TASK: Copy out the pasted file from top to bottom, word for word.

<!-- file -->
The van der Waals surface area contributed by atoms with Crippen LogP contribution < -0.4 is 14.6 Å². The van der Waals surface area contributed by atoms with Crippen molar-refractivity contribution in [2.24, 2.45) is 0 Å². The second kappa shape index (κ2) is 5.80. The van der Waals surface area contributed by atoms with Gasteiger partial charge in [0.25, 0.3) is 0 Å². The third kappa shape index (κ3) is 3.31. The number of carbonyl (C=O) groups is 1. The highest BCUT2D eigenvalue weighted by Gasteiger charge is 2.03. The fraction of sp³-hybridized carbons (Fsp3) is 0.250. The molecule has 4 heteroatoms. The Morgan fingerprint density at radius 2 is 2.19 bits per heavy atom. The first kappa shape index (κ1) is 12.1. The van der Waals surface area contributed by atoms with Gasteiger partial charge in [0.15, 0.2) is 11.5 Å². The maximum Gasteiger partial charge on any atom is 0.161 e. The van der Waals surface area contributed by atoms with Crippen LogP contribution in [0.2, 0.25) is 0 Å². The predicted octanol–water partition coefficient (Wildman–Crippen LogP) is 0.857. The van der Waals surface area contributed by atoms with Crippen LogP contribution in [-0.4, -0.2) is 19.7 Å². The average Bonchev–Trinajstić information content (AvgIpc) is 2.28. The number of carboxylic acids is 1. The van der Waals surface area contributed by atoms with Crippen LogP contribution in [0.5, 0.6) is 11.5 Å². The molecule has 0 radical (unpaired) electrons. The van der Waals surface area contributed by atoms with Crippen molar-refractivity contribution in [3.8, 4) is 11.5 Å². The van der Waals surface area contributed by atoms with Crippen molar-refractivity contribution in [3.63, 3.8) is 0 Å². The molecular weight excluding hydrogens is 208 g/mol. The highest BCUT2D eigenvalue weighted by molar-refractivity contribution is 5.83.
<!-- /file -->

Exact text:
The van der Waals surface area contributed by atoms with Crippen LogP contribution < -0.4 is 14.6 Å². The van der Waals surface area contributed by atoms with Crippen molar-refractivity contribution in [2.24, 2.45) is 0 Å². The second kappa shape index (κ2) is 5.80. The van der Waals surface area contributed by atoms with Gasteiger partial charge in [0.25, 0.3) is 0 Å². The third kappa shape index (κ3) is 3.31. The number of carbonyl (C=O) groups is 1. The highest BCUT2D eigenvalue weighted by Gasteiger charge is 2.03. The fraction of sp³-hybridized carbons (Fsp3) is 0.250. The molecule has 4 heteroatoms. The Morgan fingerprint density at radius 2 is 2.19 bits per heavy atom. The first kappa shape index (κ1) is 12.1. The van der Waals surface area contributed by atoms with Gasteiger partial charge in [0.15, 0.2) is 11.5 Å². The maximum Gasteiger partial charge on any atom is 0.161 e. The van der Waals surface area contributed by atoms with Crippen LogP contribution in [0.2, 0.25) is 0 Å². The predicted octanol–water partition coefficient (Wildman–Crippen LogP) is 0.857. The van der Waals surface area contributed by atoms with Crippen LogP contribution in [-0.4, -0.2) is 19.7 Å². The average Bonchev–Trinajstić information content (AvgIpc) is 2.28. The number of carboxylic acids is 1. The van der Waals surface area contributed by atoms with Crippen LogP contribution in [0.5, 0.6) is 11.5 Å². The molecule has 0 radical (unpaired) electrons. The van der Waals surface area contributed by atoms with Crippen molar-refractivity contribution in [3.8, 4) is 11.5 Å². The van der Waals surface area contributed by atoms with Crippen molar-refractivity contribution in [3.63, 3.8) is 0 Å². The molecular weight excluding hydrogens is 208 g/mol. The highest BCUT2D eigenvalue weighted by molar-refractivity contribution is 5.83.